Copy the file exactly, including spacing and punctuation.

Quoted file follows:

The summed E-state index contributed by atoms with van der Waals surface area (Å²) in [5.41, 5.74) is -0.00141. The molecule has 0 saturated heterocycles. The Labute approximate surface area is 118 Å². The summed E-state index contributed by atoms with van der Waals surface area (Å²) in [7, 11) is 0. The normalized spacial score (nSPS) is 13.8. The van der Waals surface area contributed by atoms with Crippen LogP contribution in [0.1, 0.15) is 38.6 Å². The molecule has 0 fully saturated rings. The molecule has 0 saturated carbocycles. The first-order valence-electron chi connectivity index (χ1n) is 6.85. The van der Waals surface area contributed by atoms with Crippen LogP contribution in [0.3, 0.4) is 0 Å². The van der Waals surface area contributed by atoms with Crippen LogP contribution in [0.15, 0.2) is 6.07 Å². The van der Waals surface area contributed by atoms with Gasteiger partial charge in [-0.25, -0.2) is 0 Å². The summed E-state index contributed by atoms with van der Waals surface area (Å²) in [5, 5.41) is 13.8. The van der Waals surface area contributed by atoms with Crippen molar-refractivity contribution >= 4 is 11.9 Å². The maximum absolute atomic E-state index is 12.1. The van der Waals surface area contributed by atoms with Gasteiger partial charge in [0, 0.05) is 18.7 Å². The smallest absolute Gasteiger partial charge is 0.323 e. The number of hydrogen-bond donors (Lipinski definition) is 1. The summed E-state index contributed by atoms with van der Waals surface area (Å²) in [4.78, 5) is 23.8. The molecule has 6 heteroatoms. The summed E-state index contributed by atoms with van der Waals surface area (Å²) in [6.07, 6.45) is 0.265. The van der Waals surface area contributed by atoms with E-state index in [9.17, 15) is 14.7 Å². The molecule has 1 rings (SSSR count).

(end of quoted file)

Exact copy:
The summed E-state index contributed by atoms with van der Waals surface area (Å²) in [5.41, 5.74) is -0.00141. The molecule has 0 saturated heterocycles. The Labute approximate surface area is 118 Å². The summed E-state index contributed by atoms with van der Waals surface area (Å²) in [7, 11) is 0. The normalized spacial score (nSPS) is 13.8. The van der Waals surface area contributed by atoms with Crippen LogP contribution in [0.1, 0.15) is 38.6 Å². The molecule has 0 fully saturated rings. The molecule has 0 saturated carbocycles. The first-order valence-electron chi connectivity index (χ1n) is 6.85. The van der Waals surface area contributed by atoms with Crippen LogP contribution in [0.3, 0.4) is 0 Å². The van der Waals surface area contributed by atoms with Crippen LogP contribution in [0.15, 0.2) is 6.07 Å². The van der Waals surface area contributed by atoms with Gasteiger partial charge in [-0.25, -0.2) is 0 Å². The summed E-state index contributed by atoms with van der Waals surface area (Å²) in [5, 5.41) is 13.8. The van der Waals surface area contributed by atoms with Crippen molar-refractivity contribution >= 4 is 11.9 Å². The maximum absolute atomic E-state index is 12.1. The van der Waals surface area contributed by atoms with Gasteiger partial charge in [0, 0.05) is 18.7 Å². The smallest absolute Gasteiger partial charge is 0.323 e. The number of hydrogen-bond donors (Lipinski definition) is 1. The summed E-state index contributed by atoms with van der Waals surface area (Å²) in [4.78, 5) is 23.8. The molecule has 6 heteroatoms. The summed E-state index contributed by atoms with van der Waals surface area (Å²) in [6.07, 6.45) is 0.265. The van der Waals surface area contributed by atoms with E-state index in [9.17, 15) is 14.7 Å². The molecule has 1 rings (SSSR count).